So, now that Mason has monologued and underestimated his opponent he decides to complete the triangle of incompetent villainy and incapacitates himself whilst assuming that Hannibal is secure elsewhere in the building. He has Cordell begin the procedure for the face transplant with his own anaesthetic injection first, as Mason loses consciousness Cordell prepares Will Graham with a paralytic but no anaesthetic. He will feel every moment of his face being removed. Fortunately for Will this is the start of a montage of Hannibal freeing himself and emerging bloodsoaked from the Verger house. A face is removed from a skull in that sequence, but when Mason wakes he finds that it has just been draped over his own face, not surgically attached. Because it is Cordell’s face. Hannibal killed the surgeon as Verger slept and has carried Will off – bridal style – through the snow, whilst Chiyoh the sniper protected them both from pursuit. In fact a lot has happened whilst Mason was sleeping. Alana and Margot has found the surrogate. It was a pig. Unsurprisingly the baby has not survived and Margot has decided to take the sperm that Mason promised her. Apparently this involved an interaction between Mason’s prostate and an electric cattle prod that thankfully we don’t have to witness. Realising that his plans have all failed Mason attempts to shoot Alana. In the ensuing scuffle the glass is broken to the giant fish tank Mason had installed in his bedroom floor. Yes, that’s right, Mason really went for all the super villain tropes and he seriously had a tank set into the floor, containing a moray eel. Well, it did contain the eel until Mason fell into the tank and Margot held him under water – now Mason’s corpse is the eel’s new home. Given the various outlandish things that have happened this season – the museum fight, the imaginary Abigail, Chiyoh’s captive, the pig baby, whatever was going on last week with the impromptu brain surgery – I do feel the need to point out that this is the same fate Mason met in the Hannibal novel.

The episode ends with Will in his own bed back at his house in Wolf Trap, Virginia. Hannibal meets Chiyoh on the porch and finds that she has been motivated by Mischa all along. Hannibal confesses that, whilst he did eat his sister, he didn’t actually kill Mischa. He acknowledges the development she’s gone through under his influence with dialogue originally used in the book to describe Clarice Starling. Chiyoh admits that like him she can never go home but she leaves apparently satisfied with the outcome of their meeting. He returns indoors to find Will awake and they sit to discuss the state of their relationship in a lovely scene straight out of a tragic romance. Hannibal states that there’s no victory for either of them, they are a zero sum game – perfectly balanced. Will says that where Hannibal delights in what he is, Will can only tolerate it. He misses his dogs but he won’t miss Hannibal. Will won’t go looking for Hannibal. He simply wants to be free never to have to think about him again. Believing that this conversation is the end of their involvement Will is surprised when Jack Crawford arrives on his driveway that evening with a procession of police cars. Just as Will is shouting that Hannibal has left, Lecter steps out of the shadows of the house and surrenders himself to Jack. With a significant look at Will Hannibal announces – “I want you to know exactly where I am and where you can always find me.” As he is lead away to the waiting police cars, Chiyoh finally puts down her rifle, certain that Hannibal is safely in the hands of the authorities.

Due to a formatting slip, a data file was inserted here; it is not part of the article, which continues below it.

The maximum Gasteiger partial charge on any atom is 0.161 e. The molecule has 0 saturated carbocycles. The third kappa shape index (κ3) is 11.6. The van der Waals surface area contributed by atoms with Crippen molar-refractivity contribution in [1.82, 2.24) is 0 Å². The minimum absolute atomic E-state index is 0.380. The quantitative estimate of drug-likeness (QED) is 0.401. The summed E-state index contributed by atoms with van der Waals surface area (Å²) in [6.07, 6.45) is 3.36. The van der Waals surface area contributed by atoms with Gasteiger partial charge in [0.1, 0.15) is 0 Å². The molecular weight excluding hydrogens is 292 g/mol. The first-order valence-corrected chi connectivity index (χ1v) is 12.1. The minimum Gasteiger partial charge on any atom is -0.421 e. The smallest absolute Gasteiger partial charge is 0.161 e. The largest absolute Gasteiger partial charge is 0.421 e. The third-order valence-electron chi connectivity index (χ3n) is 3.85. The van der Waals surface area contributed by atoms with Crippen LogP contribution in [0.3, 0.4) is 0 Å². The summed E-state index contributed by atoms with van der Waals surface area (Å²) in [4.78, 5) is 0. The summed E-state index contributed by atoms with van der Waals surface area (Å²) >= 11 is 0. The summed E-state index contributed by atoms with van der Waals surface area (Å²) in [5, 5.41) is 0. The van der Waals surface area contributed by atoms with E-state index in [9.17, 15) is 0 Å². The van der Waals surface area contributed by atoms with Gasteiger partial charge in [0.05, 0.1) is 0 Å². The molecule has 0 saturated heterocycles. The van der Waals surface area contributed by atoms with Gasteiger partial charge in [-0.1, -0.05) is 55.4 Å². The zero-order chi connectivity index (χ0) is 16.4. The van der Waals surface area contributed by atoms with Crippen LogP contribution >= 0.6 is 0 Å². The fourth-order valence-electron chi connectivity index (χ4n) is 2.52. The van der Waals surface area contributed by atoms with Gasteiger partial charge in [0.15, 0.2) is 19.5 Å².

And thus the show ends the back story of Will Graham and Hannibal Lecter as it was first hinted at in the original Red Dragon novel with a half season detour through the plot of the Hannibal novel. Episode 8 will begin the story of Francis Dolarhyde in ernest so it won’t feel like there has been much of a rest for the two adversaries. But hopefully time will have passed and some of the excesses of the season so far will be tamed. Given that the show first found it’s feet in season one with a nice balance between killer-of-the-week and over arching threat of the Chesapeake Ripper I do hope that the second half of the season goes back to that formula, even if it’s only slightly. Hannibal Lecter is a huge character in terms of his personality and influence on those around him. Part of the original charm for the show was seeing his subtle influence on the various characters as they go about their daily routine. Once everyone’s routine became solely focused on the high-class psychopathic cannibal oozing with pretentiousness it seemed to bleed into the rest of the programme. It was interesting to see Will’s transformation as season two progressed but once Bedelia was held captive and living it every second it became oppressive. The cinematography and design has still been gorgeous and, apart from some occasional chewing of the scenery, the acting has been solid. But the motivation has been unclear. It seems that prolonged exposure to Hannibal Lecter has produced a narcotic effect over the whole production. A lot of strange decisions have been made to reach this point in the story. It’s a point that everyone knew would come since the image of Hannibal in a cell is so very iconic. Was it necessary to draw it out in this fashion- taking the end of the story and placing it back at the start? I suppose that it was less likely for this Will Graham to easily make his peace with what happened to him, considering the fact that his life was so much more closely intertwined with Hannibal than it ever was in the original novel. Perhaps, now that Hannibal will be securely locked away, reality can return to the world of Will Graham et al. But given that we have seven more episodes to go I doubt any normality will last for very long.

Vyctoria Hart